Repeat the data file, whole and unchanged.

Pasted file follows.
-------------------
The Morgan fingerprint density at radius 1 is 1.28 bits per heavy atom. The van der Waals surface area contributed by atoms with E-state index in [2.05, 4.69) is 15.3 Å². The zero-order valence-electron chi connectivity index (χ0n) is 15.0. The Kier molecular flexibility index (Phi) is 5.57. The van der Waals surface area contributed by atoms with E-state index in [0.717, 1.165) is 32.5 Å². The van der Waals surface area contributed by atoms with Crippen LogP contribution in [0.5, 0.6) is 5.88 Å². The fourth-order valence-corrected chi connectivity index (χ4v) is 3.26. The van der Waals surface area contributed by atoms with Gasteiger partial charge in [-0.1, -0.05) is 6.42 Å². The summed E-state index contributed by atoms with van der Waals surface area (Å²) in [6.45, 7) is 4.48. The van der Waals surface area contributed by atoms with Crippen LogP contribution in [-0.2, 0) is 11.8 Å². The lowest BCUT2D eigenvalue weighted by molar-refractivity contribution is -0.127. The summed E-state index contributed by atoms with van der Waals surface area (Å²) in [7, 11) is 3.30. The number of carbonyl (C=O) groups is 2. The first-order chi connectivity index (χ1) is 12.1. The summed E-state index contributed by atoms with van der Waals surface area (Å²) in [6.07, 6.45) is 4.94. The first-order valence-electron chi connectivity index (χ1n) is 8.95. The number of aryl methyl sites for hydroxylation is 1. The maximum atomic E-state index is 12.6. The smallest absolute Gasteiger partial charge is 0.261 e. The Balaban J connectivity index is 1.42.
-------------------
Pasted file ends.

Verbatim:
The Morgan fingerprint density at radius 1 is 1.28 bits per heavy atom. The van der Waals surface area contributed by atoms with E-state index in [2.05, 4.69) is 15.3 Å². The zero-order valence-electron chi connectivity index (χ0n) is 15.0. The Kier molecular flexibility index (Phi) is 5.57. The van der Waals surface area contributed by atoms with E-state index in [0.717, 1.165) is 32.5 Å². The van der Waals surface area contributed by atoms with Crippen LogP contribution in [0.5, 0.6) is 5.88 Å². The fourth-order valence-corrected chi connectivity index (χ4v) is 3.26. The van der Waals surface area contributed by atoms with Gasteiger partial charge in [-0.1, -0.05) is 6.42 Å². The summed E-state index contributed by atoms with van der Waals surface area (Å²) in [6.45, 7) is 4.48. The van der Waals surface area contributed by atoms with Crippen LogP contribution in [-0.2, 0) is 11.8 Å². The lowest BCUT2D eigenvalue weighted by molar-refractivity contribution is -0.127. The summed E-state index contributed by atoms with van der Waals surface area (Å²) in [7, 11) is 3.30. The number of carbonyl (C=O) groups is 2. The first-order chi connectivity index (χ1) is 12.1. The summed E-state index contributed by atoms with van der Waals surface area (Å²) in [6.07, 6.45) is 4.94. The first-order valence-electron chi connectivity index (χ1n) is 8.95. The number of aryl methyl sites for hydroxylation is 1. The maximum atomic E-state index is 12.6. The smallest absolute Gasteiger partial charge is 0.261 e. The Balaban J connectivity index is 1.42.